By Robin 'Red Hot' Kaye
Last weekend my son, Tony went to his Senior Prom. I was at Starbucks working with my critique partners at Starbucks when my husband and one of our daughters joined us to meet up with my son and his date so I could see them and take pictures before they left for dinner and the prom.
Tony’s date looked beautiful, and my son looked so handsome and grown up, it almost made me cry. We waved goodbye to the kids and my husband took out his phone and started scrolling through Tony’s baby pictures he’d recently downloaded. Tony is almost nineteen and when I saw the pictures of him at a day old, I couldn’t believe he’d grown up so fast. I remembered when people would tell me he’d be grown and gone in a blink-of-an-eye. I didn’t believe it, but it’s true. How did that happen? Tony will graduate high school next month, and in early August we’ll make the trip from Maryland to Boise, Idaho where he’s going to college at Boise State. Go Broncos! Knowing Tony, except for a few holiday visits, he’ll never be back—not really.
I feel as if I’m living in a whirlwind and the summer that has yet to begin is already flying by. Between my writing deadlines—revisions, a graduation party to plan with family coming in from out-of-town, a book due a month from today, planning a family cross-country trip/vacation to Boise, and the thought of my oldest living 2,800 miles away from home, I’ve been feeling as grounded as a fart in the wind. There is too much to do, too much to plan, too much to worry about, and too much to savor before it ends.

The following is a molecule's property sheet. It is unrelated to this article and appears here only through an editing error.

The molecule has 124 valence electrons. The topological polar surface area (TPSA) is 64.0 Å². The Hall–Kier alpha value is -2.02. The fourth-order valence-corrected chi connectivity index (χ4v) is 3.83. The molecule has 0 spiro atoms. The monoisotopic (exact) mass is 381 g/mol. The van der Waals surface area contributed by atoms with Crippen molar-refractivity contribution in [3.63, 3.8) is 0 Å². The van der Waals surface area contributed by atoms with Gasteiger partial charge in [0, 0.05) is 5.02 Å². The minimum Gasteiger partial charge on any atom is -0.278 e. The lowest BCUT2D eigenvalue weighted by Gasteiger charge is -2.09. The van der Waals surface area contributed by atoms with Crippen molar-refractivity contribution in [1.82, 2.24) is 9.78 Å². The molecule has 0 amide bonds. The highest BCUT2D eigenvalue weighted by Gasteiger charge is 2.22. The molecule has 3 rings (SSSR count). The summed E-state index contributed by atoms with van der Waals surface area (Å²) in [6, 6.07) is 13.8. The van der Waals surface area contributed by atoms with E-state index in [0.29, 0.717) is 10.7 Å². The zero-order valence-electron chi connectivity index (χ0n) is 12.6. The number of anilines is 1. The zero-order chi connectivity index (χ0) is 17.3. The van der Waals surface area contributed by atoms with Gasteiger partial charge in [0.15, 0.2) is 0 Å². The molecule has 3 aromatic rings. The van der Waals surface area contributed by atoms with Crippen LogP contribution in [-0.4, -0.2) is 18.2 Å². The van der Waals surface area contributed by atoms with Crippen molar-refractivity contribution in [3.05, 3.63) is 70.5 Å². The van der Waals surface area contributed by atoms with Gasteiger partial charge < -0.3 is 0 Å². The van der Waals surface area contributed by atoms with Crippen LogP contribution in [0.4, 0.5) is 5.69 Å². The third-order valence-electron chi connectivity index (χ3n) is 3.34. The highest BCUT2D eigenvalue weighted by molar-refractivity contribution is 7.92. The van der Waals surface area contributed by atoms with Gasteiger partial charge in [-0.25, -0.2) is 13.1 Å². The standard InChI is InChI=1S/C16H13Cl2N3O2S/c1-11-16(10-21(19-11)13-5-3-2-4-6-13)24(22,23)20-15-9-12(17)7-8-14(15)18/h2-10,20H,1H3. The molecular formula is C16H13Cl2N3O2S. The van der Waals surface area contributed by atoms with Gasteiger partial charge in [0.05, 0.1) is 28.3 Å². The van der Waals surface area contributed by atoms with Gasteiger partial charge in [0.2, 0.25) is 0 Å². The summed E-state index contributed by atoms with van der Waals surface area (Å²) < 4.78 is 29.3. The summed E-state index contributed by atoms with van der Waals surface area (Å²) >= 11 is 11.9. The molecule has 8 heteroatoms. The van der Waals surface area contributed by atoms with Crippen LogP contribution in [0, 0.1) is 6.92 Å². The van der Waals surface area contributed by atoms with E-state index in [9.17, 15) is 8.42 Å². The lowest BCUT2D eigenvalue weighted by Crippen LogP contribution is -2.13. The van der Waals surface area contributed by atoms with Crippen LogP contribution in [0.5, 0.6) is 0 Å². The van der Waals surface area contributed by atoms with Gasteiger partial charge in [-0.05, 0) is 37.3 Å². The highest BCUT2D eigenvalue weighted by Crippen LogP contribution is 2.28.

I never thought I’d be one of those women with empty nest syndrome. I’d swear I’d be that mom on the commercial who tearfully waves her kid goodbye, goes back into the house, and is dancing for joy and redecorating his bedroom within minutes. Now I’m beginning to wonder. I guess it’s a good thing I still have two hormonal teenage girls to drop kick out of the nest. After dealing with them for the next three years, by the time my youngest goes, I’m sure my husband and I will be doing the Macarena and packing for a trip to somewhere spectacular just in case they decide to come back!
How about you? If you’ve already launched your children, was it difficult? And if you haven’t, how do you think you’ll react when it’s time to cut the apron strings? Any advice, words of comfort, encouragement?